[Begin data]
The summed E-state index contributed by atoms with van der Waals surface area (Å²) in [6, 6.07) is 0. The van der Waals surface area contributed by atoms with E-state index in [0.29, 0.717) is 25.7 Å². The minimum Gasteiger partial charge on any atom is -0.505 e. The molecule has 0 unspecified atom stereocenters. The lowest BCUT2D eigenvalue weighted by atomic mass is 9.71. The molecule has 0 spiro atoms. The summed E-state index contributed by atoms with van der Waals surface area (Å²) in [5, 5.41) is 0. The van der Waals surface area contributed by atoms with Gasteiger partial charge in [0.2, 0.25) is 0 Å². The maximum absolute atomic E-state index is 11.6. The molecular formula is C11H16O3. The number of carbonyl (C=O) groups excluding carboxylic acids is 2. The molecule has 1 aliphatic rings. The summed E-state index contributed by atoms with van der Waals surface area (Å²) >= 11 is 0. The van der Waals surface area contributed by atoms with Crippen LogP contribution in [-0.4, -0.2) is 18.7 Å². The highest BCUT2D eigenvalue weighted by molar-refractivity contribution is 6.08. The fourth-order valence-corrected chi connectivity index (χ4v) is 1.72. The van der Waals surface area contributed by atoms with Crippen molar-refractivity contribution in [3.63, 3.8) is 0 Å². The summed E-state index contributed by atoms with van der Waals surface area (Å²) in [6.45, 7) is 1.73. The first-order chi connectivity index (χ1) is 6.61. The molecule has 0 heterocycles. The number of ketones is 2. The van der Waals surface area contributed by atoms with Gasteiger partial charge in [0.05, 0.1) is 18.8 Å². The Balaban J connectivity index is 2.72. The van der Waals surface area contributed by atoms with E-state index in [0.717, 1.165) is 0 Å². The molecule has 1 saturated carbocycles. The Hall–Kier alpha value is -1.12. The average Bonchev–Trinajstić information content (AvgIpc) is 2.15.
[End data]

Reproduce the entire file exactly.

The summed E-state index contributed by atoms with van der Waals surface area (Å²) in [6, 6.07) is 0. The van der Waals surface area contributed by atoms with E-state index in [0.29, 0.717) is 25.7 Å². The minimum Gasteiger partial charge on any atom is -0.505 e. The molecule has 0 unspecified atom stereocenters. The lowest BCUT2D eigenvalue weighted by atomic mass is 9.71. The molecule has 0 spiro atoms. The summed E-state index contributed by atoms with van der Waals surface area (Å²) in [5, 5.41) is 0. The van der Waals surface area contributed by atoms with Gasteiger partial charge in [0.2, 0.25) is 0 Å². The maximum absolute atomic E-state index is 11.6. The molecular formula is C11H16O3. The number of carbonyl (C=O) groups excluding carboxylic acids is 2. The molecule has 1 aliphatic rings. The summed E-state index contributed by atoms with van der Waals surface area (Å²) >= 11 is 0. The van der Waals surface area contributed by atoms with Crippen LogP contribution in [-0.4, -0.2) is 18.7 Å². The highest BCUT2D eigenvalue weighted by molar-refractivity contribution is 6.08. The fourth-order valence-corrected chi connectivity index (χ4v) is 1.72. The van der Waals surface area contributed by atoms with Crippen molar-refractivity contribution in [3.63, 3.8) is 0 Å². The summed E-state index contributed by atoms with van der Waals surface area (Å²) in [6.45, 7) is 1.73. The first-order chi connectivity index (χ1) is 6.61. The molecule has 0 heterocycles. The number of ketones is 2. The van der Waals surface area contributed by atoms with Gasteiger partial charge in [0.05, 0.1) is 18.8 Å². The Balaban J connectivity index is 2.72. The van der Waals surface area contributed by atoms with E-state index in [0.717, 1.165) is 0 Å². The molecule has 1 saturated carbocycles. The Hall–Kier alpha value is -1.12. The average Bonchev–Trinajstić information content (AvgIpc) is 2.15.